Coming in March 2015 from IF? Commix and Under-Belly Comics: The Bullet Girl TPB Complete Collection!

BULLET GAL_Its Not You Its Me_Collection_COVER

I’ve known Andrez Bergen for a while through my connection to Fanboy Comics although I read his novel, Who Is Killing the Great Capes of Heropa? while still just a fan. The honest truth is that I’m not a huge fan of noir, but Capes is one of those interesting blends of genres that managed to draw me in to the complex world. I heard about the Bullet Gal comics via Steven Alloway’s amazing FBC reviews, and it piqued my interest since it’s a sort of prequel to the events in Capes.

I was gifted a digital copy of the upcoming twelve issue trade paperback as a thank you for my support and enthusiasm for the series (aside from my FBC ties I helped spread the word about the Kickstarter for the series since I wasn’t in a position to financially contribute) plus Andrez and I share another bond, a love of Japan (although I have not considered moving there permanently or starting a family!) even if we are from different English speaking countries. You don’t need to know anything about Who Is Killing the Great Capes of Heropa? to enjoy Bullet Gal, but it’s even more fun to pair the two together. The story combines unique artwork with the quirky storytelling from the novel that makes the weird and wonderful world of Heropa really blossom.

I haven’t read the individual Bullet Gal issues, but allegedly the beautiful guest artwork is an extra for picking up the full TPB. It also includes a few extra stories and an interview with Bergen himself, so it’s definitely worth the cost of admission! If that’s not enough the single issues will not be released fully until June, so picking up the TPB gets you the full story sooner!

The exact publication date is not yet available, but the collection is expected to be released via Under-Belly Comics in the US in March 2015. If you love noir, quirky stories, interesting art styles, or just want to try something a little new with a pair of intriguing women (yes, two female characters who are distinctive although fit into the noir tropes a bit) I recommend giving The Bullet Gal Collection a try. There are much worse ways to spend an evening of your time.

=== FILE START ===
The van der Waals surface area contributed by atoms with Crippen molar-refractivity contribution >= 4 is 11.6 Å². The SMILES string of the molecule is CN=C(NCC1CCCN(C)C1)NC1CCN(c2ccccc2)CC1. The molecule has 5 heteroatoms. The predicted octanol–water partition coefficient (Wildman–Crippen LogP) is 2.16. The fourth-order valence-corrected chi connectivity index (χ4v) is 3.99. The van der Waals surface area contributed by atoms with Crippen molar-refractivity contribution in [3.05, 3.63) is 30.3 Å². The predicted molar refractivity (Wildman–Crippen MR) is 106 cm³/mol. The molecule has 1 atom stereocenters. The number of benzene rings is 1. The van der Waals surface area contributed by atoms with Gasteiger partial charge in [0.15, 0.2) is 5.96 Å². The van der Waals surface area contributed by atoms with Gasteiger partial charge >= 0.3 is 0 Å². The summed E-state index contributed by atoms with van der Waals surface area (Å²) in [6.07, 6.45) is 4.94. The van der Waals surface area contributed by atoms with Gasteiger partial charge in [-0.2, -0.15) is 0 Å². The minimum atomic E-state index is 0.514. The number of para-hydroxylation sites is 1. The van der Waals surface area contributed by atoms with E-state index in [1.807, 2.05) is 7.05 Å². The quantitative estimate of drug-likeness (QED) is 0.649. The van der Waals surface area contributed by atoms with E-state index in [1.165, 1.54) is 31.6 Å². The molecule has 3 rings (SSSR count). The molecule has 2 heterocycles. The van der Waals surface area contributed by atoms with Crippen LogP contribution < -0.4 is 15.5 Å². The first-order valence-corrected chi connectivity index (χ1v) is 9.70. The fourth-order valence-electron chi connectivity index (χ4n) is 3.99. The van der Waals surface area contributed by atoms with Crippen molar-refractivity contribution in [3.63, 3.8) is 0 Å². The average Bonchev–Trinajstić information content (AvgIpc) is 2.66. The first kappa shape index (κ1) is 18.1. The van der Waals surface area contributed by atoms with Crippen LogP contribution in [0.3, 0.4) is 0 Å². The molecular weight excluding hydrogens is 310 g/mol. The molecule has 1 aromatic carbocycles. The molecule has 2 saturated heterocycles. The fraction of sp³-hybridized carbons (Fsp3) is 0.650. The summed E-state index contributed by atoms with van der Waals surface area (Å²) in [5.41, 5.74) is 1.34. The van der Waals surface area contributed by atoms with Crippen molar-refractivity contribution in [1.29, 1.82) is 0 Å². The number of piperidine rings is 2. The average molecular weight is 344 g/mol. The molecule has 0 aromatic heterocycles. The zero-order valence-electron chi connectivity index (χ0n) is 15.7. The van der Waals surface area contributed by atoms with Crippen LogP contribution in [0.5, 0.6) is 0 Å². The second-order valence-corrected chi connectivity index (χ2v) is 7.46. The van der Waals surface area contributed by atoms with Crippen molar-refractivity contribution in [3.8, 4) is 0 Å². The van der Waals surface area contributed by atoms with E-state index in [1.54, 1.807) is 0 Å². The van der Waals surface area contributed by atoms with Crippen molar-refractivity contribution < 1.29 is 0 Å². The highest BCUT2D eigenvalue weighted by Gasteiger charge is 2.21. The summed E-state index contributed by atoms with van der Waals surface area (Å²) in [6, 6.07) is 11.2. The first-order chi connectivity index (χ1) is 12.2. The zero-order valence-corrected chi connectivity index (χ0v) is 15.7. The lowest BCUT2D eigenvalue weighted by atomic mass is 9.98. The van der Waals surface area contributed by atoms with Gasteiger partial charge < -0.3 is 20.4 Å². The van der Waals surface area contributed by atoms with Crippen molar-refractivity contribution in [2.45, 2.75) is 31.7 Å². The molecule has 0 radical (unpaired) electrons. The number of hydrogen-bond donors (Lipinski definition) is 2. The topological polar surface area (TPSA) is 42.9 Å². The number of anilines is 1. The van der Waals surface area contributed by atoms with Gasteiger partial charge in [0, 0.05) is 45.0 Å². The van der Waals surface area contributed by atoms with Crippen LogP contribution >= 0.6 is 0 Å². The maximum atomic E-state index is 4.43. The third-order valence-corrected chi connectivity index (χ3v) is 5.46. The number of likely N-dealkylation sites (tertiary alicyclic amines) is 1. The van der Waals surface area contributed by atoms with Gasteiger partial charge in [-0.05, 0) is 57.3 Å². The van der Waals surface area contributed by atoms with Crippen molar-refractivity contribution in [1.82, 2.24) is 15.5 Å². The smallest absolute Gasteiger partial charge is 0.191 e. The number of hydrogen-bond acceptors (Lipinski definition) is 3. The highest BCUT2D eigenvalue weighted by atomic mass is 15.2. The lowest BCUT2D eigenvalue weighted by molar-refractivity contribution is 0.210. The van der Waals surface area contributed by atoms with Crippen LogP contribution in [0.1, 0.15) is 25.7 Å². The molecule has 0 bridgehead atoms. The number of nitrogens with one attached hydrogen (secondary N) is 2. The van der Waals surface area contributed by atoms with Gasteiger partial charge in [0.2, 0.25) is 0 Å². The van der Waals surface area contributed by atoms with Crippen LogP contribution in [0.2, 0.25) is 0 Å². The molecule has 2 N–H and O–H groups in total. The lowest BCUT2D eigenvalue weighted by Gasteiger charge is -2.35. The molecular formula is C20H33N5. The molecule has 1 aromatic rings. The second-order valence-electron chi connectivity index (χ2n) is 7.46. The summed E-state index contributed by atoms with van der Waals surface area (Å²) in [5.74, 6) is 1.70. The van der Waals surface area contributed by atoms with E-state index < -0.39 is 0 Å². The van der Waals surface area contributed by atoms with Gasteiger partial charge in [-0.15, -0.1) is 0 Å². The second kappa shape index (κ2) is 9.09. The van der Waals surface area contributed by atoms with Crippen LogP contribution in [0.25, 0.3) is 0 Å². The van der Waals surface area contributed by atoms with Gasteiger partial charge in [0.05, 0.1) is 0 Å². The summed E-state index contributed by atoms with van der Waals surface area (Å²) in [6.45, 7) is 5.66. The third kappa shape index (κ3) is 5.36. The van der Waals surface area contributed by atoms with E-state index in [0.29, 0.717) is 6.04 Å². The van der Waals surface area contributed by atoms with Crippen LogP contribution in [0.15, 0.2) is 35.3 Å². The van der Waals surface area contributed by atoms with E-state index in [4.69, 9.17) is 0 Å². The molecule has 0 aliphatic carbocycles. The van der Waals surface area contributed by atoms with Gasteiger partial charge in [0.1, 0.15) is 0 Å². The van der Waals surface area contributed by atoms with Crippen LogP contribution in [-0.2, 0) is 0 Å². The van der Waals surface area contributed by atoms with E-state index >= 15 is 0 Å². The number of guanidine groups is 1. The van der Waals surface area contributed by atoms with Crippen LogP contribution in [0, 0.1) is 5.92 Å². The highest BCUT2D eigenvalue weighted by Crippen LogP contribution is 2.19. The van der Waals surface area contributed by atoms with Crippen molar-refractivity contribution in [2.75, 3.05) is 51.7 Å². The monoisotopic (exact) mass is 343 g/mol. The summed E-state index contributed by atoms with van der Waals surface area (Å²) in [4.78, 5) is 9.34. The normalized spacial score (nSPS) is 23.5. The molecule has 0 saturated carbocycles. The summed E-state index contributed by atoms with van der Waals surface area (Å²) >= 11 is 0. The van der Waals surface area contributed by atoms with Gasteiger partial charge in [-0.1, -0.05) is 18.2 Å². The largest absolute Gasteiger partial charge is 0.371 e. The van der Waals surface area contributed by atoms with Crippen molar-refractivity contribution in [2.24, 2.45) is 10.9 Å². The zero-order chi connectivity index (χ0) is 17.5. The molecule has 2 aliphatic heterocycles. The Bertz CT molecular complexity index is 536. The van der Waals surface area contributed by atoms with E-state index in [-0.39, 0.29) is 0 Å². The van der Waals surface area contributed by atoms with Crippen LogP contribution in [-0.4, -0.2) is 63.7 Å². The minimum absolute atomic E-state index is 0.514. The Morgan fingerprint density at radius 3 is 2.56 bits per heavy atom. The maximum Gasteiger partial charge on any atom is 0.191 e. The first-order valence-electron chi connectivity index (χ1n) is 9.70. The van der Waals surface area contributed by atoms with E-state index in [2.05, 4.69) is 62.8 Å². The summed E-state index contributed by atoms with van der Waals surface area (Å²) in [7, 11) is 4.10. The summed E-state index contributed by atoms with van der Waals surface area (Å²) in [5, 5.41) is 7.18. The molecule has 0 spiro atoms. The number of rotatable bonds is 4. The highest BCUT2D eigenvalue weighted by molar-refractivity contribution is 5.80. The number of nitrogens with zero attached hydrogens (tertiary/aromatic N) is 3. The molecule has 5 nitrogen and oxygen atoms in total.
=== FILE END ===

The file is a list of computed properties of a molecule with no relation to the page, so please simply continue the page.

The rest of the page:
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Suddenly Three: Perdita Scaife January 21, 2002 (approximate) to February 24/25, 2015


Exactly a month after Akane’s death I received the unwelcome news that something was seriously wrong with Perdy, my dobie/greyhound girl who had been Akane’s archnemesis in life (I had to keep them separated their entire lives because of how deeply they loathed each other). Initial bloodwork during a routine exam had shown anemia, and the second blood draw showed that Perdy was getting worse and needed an ultrasound to identify the problem. Due to the kindness and generosity of some of my dog loving friends the procedure was completed the following week, and the news was not good: my big, cuddly, child hating dog had masses in her liver, spleen, and right kidney and probably only had two to eight weeks left (life expectancy for a dog with hemangiosarcoma). I got about five, and I spent those last weeks coaxing Perdy to eat increasingly human foods, letting her sleep in my bed three nights a week (still have one dog Perdy didn’t get along with), and trying to make sure she knew how much I loved her. When I tucked her into bed on February 24 I could tell that Perdy didn’t feel well, but I was hoping that it was just another bad spell, although they had been becoming more frequent, and that she’d feel herself in the morning. I put a blanket over her, forced some peanut butter and gabapentin into her mouth (not wanting to eat peanut butter concerned me a lot), and gave her a kiss and a gentle cuddle. Some time during the night her body just gave out, and she was cold when I found her in the morning. I just hope she slipped off peacefully dreaming of sunny days and lying outside in the warm grass.

I have to laugh when I see the “no memory like that of a good dog” memes on social media because neither of my late girls precisely fit the definition of “a good dog.” Perdita developed child aggression and had severe overarousal issues, but her love for me and mine for her was strong enough to make up for it all.